By Dr. Williams Cullinane, Jr.
More than ever, it’s important to become familiar with your respiratory health and common symptoms that can indicate larger issues. The COVID-19 health crisis has created a greater need to actively monitor the health of your lungs, and meeting with a pulmonologist can help identify potential issues or alleviate concerns.
A pulmonologist is a doctor who diagnoses and treats diseases of the respiratory system, the lungs, and other organs that help you breathe. The most common lung diseases include asthma, chronic obstructive pulmonary disease (COPD), and lung cancer. Early signs and symptoms of asthma include shortness of breath, dry cough, wheezing, and chest tightness. COPD early signs can range from shortness of breath to coughing up sputum (associated with tobacco smoking) and wheezing. Lung cancer often is asymptomatic, but when symptoms occur, those can include chronic cough, changes in voice, and coughing up blood. Unfortunately, lung cancer is the leading cause of cancer death in both men and women.
Some of these symptoms will overlap with signs of COVID-19, including shortness of breath, difficulty breathing, and cough. However, if you have contracted the COVID-19 virus, you likely also will experience fever, muscle or body aches, headache, loss of taste or smell, congestion or a runny nose, and a sore throat.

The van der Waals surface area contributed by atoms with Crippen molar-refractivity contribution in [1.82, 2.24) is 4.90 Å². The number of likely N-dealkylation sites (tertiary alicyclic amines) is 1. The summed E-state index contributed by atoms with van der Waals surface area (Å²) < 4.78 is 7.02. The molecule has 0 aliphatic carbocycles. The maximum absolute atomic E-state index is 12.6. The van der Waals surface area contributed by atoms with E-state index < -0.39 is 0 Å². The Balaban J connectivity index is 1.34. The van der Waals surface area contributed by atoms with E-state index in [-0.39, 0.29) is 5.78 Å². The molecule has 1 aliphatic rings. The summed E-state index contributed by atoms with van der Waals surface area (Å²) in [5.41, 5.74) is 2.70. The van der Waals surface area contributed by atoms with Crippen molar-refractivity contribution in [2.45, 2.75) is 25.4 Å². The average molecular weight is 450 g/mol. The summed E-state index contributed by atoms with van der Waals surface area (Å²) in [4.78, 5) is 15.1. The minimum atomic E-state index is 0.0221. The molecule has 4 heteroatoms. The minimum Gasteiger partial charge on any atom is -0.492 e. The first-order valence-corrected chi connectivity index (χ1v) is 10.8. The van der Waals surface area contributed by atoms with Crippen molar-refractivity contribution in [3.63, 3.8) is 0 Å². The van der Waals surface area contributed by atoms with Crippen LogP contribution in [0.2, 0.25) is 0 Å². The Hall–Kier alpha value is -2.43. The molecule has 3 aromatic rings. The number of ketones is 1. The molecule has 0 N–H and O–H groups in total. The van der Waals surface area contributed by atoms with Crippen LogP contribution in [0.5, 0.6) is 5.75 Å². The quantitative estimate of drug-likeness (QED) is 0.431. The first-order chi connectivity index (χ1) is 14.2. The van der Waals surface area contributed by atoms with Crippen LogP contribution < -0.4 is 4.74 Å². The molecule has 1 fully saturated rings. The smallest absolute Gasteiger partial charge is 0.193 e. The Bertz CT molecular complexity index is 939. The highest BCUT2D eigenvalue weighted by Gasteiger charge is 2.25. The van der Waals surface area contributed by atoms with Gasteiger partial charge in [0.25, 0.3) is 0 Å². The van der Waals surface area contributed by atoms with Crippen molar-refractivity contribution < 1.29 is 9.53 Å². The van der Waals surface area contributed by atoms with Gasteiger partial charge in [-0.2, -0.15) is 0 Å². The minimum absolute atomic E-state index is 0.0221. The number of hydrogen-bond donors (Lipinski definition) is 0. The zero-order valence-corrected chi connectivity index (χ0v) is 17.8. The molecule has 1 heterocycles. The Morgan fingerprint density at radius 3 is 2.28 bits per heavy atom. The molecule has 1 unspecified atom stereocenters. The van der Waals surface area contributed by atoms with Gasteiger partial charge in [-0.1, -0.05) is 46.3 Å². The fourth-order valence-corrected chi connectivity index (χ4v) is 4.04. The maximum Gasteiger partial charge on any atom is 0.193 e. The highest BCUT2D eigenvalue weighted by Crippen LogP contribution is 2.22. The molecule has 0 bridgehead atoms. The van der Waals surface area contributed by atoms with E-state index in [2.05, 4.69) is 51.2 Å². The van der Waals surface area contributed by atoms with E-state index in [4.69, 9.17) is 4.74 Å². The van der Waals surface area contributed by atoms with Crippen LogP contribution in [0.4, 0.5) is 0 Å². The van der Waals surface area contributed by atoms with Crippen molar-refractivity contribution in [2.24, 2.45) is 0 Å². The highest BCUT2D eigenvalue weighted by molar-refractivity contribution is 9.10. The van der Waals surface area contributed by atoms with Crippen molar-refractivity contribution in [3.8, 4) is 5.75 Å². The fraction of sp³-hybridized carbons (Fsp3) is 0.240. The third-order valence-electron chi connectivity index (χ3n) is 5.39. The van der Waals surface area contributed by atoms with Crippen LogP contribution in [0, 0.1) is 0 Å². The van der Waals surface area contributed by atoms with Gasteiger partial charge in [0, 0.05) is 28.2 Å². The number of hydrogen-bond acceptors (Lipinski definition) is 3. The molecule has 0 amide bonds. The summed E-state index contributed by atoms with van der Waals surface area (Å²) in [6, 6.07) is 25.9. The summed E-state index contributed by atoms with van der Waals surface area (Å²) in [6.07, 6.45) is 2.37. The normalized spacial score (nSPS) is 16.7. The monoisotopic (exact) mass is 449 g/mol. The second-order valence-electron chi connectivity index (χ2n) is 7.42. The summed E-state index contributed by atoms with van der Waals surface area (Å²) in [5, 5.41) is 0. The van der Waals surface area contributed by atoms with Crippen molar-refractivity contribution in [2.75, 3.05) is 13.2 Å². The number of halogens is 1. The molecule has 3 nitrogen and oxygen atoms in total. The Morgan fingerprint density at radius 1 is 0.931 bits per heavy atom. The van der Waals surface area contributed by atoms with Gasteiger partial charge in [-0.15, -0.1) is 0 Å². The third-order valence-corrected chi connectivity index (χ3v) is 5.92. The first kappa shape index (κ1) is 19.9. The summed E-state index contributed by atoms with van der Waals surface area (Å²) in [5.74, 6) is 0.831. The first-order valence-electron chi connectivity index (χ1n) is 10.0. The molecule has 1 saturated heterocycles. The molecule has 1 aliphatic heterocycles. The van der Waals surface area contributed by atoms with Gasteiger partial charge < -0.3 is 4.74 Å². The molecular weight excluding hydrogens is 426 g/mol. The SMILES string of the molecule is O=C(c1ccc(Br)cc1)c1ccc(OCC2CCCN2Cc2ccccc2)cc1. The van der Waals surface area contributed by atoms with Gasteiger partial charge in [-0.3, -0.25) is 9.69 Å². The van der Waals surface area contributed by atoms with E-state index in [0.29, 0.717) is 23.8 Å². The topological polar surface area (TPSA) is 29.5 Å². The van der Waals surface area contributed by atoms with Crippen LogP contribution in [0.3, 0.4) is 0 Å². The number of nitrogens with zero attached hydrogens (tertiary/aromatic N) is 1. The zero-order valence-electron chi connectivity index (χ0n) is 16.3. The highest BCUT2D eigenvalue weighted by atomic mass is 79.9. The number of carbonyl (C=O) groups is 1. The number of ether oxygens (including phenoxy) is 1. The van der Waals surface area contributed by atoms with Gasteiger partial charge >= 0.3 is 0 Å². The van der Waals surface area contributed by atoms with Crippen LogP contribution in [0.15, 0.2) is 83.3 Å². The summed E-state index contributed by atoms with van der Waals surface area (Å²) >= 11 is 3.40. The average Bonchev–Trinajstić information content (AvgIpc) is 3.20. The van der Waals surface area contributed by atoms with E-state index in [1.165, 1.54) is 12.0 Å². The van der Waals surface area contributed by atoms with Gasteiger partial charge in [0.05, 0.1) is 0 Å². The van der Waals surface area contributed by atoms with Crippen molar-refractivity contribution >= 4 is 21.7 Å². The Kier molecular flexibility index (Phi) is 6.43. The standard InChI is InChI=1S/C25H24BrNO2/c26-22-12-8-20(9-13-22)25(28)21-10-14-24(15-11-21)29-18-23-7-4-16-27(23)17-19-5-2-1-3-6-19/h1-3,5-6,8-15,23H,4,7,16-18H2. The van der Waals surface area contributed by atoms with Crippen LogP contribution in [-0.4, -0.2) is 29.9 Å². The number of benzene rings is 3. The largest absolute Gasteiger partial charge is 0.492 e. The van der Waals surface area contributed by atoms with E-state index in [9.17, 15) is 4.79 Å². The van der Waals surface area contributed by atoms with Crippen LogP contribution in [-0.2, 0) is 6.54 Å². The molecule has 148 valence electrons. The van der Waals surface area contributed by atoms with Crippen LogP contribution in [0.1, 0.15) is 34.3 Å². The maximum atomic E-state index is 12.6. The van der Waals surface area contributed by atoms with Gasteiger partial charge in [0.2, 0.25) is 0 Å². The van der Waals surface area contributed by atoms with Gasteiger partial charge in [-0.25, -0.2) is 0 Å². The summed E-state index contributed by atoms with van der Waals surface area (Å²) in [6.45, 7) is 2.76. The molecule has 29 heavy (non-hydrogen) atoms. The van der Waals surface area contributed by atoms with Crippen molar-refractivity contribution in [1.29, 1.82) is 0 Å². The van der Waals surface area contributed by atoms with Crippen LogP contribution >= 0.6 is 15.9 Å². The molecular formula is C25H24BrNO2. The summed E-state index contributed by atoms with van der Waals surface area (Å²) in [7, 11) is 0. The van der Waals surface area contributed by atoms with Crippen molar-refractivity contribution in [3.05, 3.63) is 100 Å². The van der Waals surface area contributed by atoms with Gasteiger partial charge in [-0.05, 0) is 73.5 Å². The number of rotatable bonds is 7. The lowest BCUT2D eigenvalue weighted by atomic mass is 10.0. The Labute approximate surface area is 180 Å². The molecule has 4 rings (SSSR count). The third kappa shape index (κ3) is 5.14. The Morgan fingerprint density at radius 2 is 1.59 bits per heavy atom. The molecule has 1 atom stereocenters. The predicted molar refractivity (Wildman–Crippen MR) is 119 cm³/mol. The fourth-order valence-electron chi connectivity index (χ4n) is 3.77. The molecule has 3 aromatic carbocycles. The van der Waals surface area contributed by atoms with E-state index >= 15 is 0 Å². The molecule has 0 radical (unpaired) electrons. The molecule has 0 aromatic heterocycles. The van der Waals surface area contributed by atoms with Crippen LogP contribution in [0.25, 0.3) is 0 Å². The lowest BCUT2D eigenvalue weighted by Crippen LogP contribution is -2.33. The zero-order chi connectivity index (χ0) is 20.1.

If you have been diagnosed with COVID-19, the Centers for Disease Control and Prevention recommends self-quarantining and monitoring your symptoms for seven to 14 days post-exposure. Additionally, we recommend getting plenty of rest, staying hydrated, washing your hands often, avoiding sharing household items, and cleaning all “high-touch” surfaces daily. Please seek medical attention if you have trouble breathing or your face or lips become blue in color, and also if you have pain or pressure in your chest, experience confusion, or have any other concerning symptoms.
Improving your lung health can be achieved with some lifestyle changes and commitment to your overall wellbeing. Stop smoking. Avoid secondhand smoke and environmental irritants. Get flu, pneumonia, and COVID-19 vaccinations. Exercise more frequently to promote healthy lung function, and improve your indoor air quality by using air filters and reducing pollutants like artificial fragrances, mold, and dust.
By meeting with a pulmonologist regularly, actively monitoring your respiratory health, and adopting healthy lifestyle changes, you can take control of your overall wellbeing.
Dr. William Cullinane Jr. is a doctor of osteopathic medicine specializing in pulmonology and critical care medicine. Visit WeAreMemorial.com or call 228-575-1775 to learn more